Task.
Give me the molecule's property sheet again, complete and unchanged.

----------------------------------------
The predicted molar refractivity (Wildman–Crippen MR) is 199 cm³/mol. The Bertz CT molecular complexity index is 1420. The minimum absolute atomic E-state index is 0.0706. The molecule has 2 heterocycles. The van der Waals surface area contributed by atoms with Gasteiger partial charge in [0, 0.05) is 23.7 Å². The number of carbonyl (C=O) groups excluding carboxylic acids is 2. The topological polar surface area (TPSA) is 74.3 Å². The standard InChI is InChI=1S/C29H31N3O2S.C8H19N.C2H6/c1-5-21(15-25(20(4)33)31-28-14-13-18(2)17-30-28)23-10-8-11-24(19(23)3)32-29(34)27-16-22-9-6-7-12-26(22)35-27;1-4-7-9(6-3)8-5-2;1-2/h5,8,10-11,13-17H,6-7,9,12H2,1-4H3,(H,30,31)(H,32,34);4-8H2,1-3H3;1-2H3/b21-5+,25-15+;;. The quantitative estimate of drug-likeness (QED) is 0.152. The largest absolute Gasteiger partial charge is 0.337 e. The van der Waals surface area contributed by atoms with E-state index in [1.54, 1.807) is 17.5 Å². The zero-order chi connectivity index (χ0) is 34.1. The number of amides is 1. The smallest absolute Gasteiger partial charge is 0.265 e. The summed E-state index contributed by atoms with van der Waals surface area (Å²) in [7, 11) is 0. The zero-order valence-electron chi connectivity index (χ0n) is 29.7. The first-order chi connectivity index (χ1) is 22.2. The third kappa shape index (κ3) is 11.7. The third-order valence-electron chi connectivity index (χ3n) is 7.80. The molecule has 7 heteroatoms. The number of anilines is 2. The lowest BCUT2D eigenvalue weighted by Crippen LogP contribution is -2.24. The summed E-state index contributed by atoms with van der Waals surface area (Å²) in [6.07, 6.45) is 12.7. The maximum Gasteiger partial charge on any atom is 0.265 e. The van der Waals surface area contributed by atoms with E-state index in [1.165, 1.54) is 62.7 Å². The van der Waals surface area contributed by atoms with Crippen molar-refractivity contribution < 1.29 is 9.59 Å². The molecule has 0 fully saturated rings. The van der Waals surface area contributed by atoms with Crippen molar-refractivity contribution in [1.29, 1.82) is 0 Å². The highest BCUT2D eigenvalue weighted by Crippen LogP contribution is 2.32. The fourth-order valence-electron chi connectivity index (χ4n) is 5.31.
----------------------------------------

The predicted molar refractivity (Wildman–Crippen MR) is 199 cm³/mol. The Bertz CT molecular complexity index is 1420. The minimum absolute atomic E-state index is 0.0706. The molecule has 2 heterocycles. The van der Waals surface area contributed by atoms with Gasteiger partial charge in [0, 0.05) is 23.7 Å². The number of carbonyl (C=O) groups excluding carboxylic acids is 2. The topological polar surface area (TPSA) is 74.3 Å². The standard InChI is InChI=1S/C29H31N3O2S.C8H19N.C2H6/c1-5-21(15-25(20(4)33)31-28-14-13-18(2)17-30-28)23-10-8-11-24(19(23)3)32-29(34)27-16-22-9-6-7-12-26(22)35-27;1-4-7-9(6-3)8-5-2;1-2/h5,8,10-11,13-17H,6-7,9,12H2,1-4H3,(H,30,31)(H,32,34);4-8H2,1-3H3;1-2H3/b21-5+,25-15+;;. The quantitative estimate of drug-likeness (QED) is 0.152. The largest absolute Gasteiger partial charge is 0.337 e. The van der Waals surface area contributed by atoms with E-state index in [1.54, 1.807) is 17.5 Å². The zero-order chi connectivity index (χ0) is 34.1. The number of amides is 1. The smallest absolute Gasteiger partial charge is 0.265 e. The summed E-state index contributed by atoms with van der Waals surface area (Å²) in [7, 11) is 0. The zero-order valence-electron chi connectivity index (χ0n) is 29.7. The first-order chi connectivity index (χ1) is 22.2. The third kappa shape index (κ3) is 11.7. The third-order valence-electron chi connectivity index (χ3n) is 7.80. The molecule has 7 heteroatoms. The number of anilines is 2. The lowest BCUT2D eigenvalue weighted by Crippen LogP contribution is -2.24. The summed E-state index contributed by atoms with van der Waals surface area (Å²) in [6.07, 6.45) is 12.7. The maximum Gasteiger partial charge on any atom is 0.265 e. The van der Waals surface area contributed by atoms with E-state index in [1.165, 1.54) is 62.7 Å². The van der Waals surface area contributed by atoms with Crippen molar-refractivity contribution < 1.29 is 9.59 Å². The molecule has 0 fully saturated rings. The van der Waals surface area contributed by atoms with Crippen molar-refractivity contribution in [1.29, 1.82) is 0 Å². The highest BCUT2D eigenvalue weighted by Crippen LogP contribution is 2.32. The fourth-order valence-electron chi connectivity index (χ4n) is 5.31.